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Art & Design students cover all bases in Quilters' Guild gallery exhibition

York College & University Centre art students have collaborated with the Quilters’ Guild of the British Isles for a new exhibition that covers all bases.

The MAKE Exhibition, which will be on display in the first-floor York College Gallery until February 1st, showcases the work of more than 70 students from our Art & Design Foundation and Extended Diploma courses.

It is a project that has brought together students from a variety of specialist disciplines, including Fashion Design, Concept Art and Sculpture, who were all asked to respond to the aesthetic qualities of rare, historical and collectible quilts.

The pieces of work, displayed as 30cm x 30cm samples, are wonderfully diverse as the students infused their own emerging creative practices with inspiration from the construction methods and materials gathered and assembled with the Quiltmakers’ unique visions.

Art & Design staff members Penny Marriott, Stuart Harvey, Deana McNally, Ron Stewart and Francesca King supported the students on the eight-week project that ran alongside their normal coursework.

Tutor Penny highlighted how all those that contributed to the exhibition demonstrated their “adaptability and design skills” and added: “We felt honoured when the Guild contacted us to ask if we would like to work with them on this project. The Guild’s curator Heather Audin leant us the larger quilts to work on and also came to College to deliver a talk where she showed us lots of quilts from as far back as the 1800s.

“The students then had to respond with pieces of work based on their specialist areas or preferred way of working, which is why we have ended up with 3D ones, illustrative ones, textile ones and more fine art ones as part of the exhibition. It’s a real mixture and a diverse range of everything that can be done on our courses.

“At first, some of the students had reservations about the project, because they thought they would have to produce a quilt or a patchwork design but, when they realised they could just be inspired by quilts and create whatever they wanted to do in their own style, that’s when they started to become innovative with what they made.

“We were a little apprehensive at first about the exhibition because 70 students’ worth of work can be difficult to curate, but we found out what worked well when placed together.”

Olive Qua, who is following the Graphics Pathway on our Art & Design Foundation Diploma Post Level 3 course, also loved the layout of the exhibition and enjoyed the creative freedom that the project offered.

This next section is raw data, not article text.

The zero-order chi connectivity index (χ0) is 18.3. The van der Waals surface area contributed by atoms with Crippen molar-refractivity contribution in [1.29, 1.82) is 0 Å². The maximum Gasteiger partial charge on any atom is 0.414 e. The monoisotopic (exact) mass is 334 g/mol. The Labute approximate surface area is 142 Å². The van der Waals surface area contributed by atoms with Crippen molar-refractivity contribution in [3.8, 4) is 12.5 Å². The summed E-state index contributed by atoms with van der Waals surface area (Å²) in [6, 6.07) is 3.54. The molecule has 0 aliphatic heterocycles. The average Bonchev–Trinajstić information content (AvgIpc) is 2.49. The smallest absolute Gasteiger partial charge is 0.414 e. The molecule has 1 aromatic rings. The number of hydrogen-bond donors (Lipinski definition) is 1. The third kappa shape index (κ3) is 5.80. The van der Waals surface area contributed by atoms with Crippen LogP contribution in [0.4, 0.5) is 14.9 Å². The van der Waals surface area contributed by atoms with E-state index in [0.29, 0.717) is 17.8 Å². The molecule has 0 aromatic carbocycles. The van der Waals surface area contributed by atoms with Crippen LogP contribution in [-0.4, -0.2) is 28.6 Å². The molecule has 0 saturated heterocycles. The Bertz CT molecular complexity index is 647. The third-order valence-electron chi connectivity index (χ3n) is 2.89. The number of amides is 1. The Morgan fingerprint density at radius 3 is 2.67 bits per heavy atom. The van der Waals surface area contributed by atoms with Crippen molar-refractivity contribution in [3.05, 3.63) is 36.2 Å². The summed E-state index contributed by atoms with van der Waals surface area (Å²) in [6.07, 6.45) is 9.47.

“It was great to convert the idea of a quilt into a piece of graphic design,” she declared. “I don’t really enjoy sewing, so it was good to be able to transfer the concept into something that I like to do.

“It’s really interesting to see every student’s work altogether and cool to see what everyone else did and I think the display looks great, because all the work is so different. It’s great to have this space in College and I like it when external artists display their work in here.

“It’s good to be introduced to different styles and it’s also quite a nice place to be at the front of the building when the sun shines in.”

Rory Pickering, who is following the Fashion and 3D Pathway on our Art & Design Foundation Diploma Post Level 3 course, enjoyed the challenge of tackling a different kind of project and valued the contact with such an esteemed external body.

He said: “It was really good to be inspired by the Quilters’ Guild representatives and fun to have them come in and talk to us. It was a good look into the industry and nice to know that the College has these industry links.

“The project was also a nice change to what we would normally do and something new for us. Now it’s been turned into an exhibition, I love going around and seeing everyone else’s work.

“It’s really cool to see how people have approached and interpreted the project. Some people have used metal, some fabric and some ceramics.”

Rory felt his final piece “could have been better” but was pleased to have made it from recycled material.

“I used the fabric from my spare pieces as a fashion student to create my work, so it was sustainable too,” he pointed out.

Will Holloway stands next to his work
Florence Gadd looks over her shoulder at her quilt-inspired piece
Amelia Burfield with her contribution to the MAKE Exhibition
Liam Smith next to his exhibit

The Quilters’ Guild of the British Isles is an educational charity that preserves the heritage of quilting to ensure a vibrant future for the craft.

Its headquarters are in St Anthony’s Hall, Peasholme Green, York.

3D pieces were among the eclectic mix of work

The York College & University Centre Art & Design Foundation Diploma is a free course for anybody who is under 19 on August 31 and is open to students who are interested in pursuing a career in the creative industries.

The course benefits A Level or Extended Diploma students who want to develop their practice or are unsure about the university route they want to take and provides an extra year to build skills and confidence to confirm their choices.

Many students then go on to study a wide range of degree subjects such as architecture, performance art, illustration, interior design, curation, photography, product design and fashion styling and marketing.